Following religious protest, U.K. sandwich chain Pret A Manger has moved to pull its Virgin Mary potato chips from stores.
The chips' bag says they are “flavoured with Worcestershire sauce and chilli," ingredients found in the non-alcoholic version of the Bloody Mary cocktail, which is the inspiration for the chips' name.
Catholic group Protect the Pope led a campaign against the chips, which it claimed were offensive because its name could be interpreted as evoking Mary, the mother of Jesus Christ according to Christianity.
Clive Schlee, chief executive of Pret A Manger, decided to remove the chips from shelves after initially defending them. Pret spokesman Keith Beech explained the decision to The Daily Mail:
"The decision was made Friday morning as it became clear the crisps weren't popular... They were launched last week, so it was within a week of launch."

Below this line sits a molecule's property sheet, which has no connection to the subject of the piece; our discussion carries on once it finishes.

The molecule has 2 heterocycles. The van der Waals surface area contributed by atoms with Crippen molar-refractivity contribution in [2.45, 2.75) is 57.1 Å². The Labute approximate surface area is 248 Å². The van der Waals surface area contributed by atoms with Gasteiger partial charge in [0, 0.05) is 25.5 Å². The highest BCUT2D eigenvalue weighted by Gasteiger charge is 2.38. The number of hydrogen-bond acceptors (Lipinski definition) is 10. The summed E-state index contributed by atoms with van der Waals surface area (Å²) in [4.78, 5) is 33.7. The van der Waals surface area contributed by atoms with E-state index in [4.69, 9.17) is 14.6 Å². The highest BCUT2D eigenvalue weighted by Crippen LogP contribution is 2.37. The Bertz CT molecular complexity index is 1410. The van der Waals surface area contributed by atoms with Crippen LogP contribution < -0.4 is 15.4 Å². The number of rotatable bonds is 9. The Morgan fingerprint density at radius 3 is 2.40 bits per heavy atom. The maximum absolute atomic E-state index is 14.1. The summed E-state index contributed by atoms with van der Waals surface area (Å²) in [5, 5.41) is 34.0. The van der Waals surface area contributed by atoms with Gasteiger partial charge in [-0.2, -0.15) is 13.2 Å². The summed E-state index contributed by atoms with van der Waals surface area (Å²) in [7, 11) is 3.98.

Beech added that the launch was limited to London. According to the BBC, an unidentified company spokesman revealed that though complaints had been few, the "strength of feeling" in them led Schlee to pull the chips.
Protect the Pope issued a statement on its website thanking Pret A Manger for the quick response:
“Clive Schlee and Pret A Manger deserve our unreserved thanks for listening to our concerns as Catholics and for acting so quickly to remove the brand of crisps. ... One of the things we need to go away and think about is what this incident tells us about how we defend our faith in the future. We’ve been passive for too long in the face of mockery of our faith and discrimination against us as Catholics.”
The pulled bags will be donated to homeless shelters.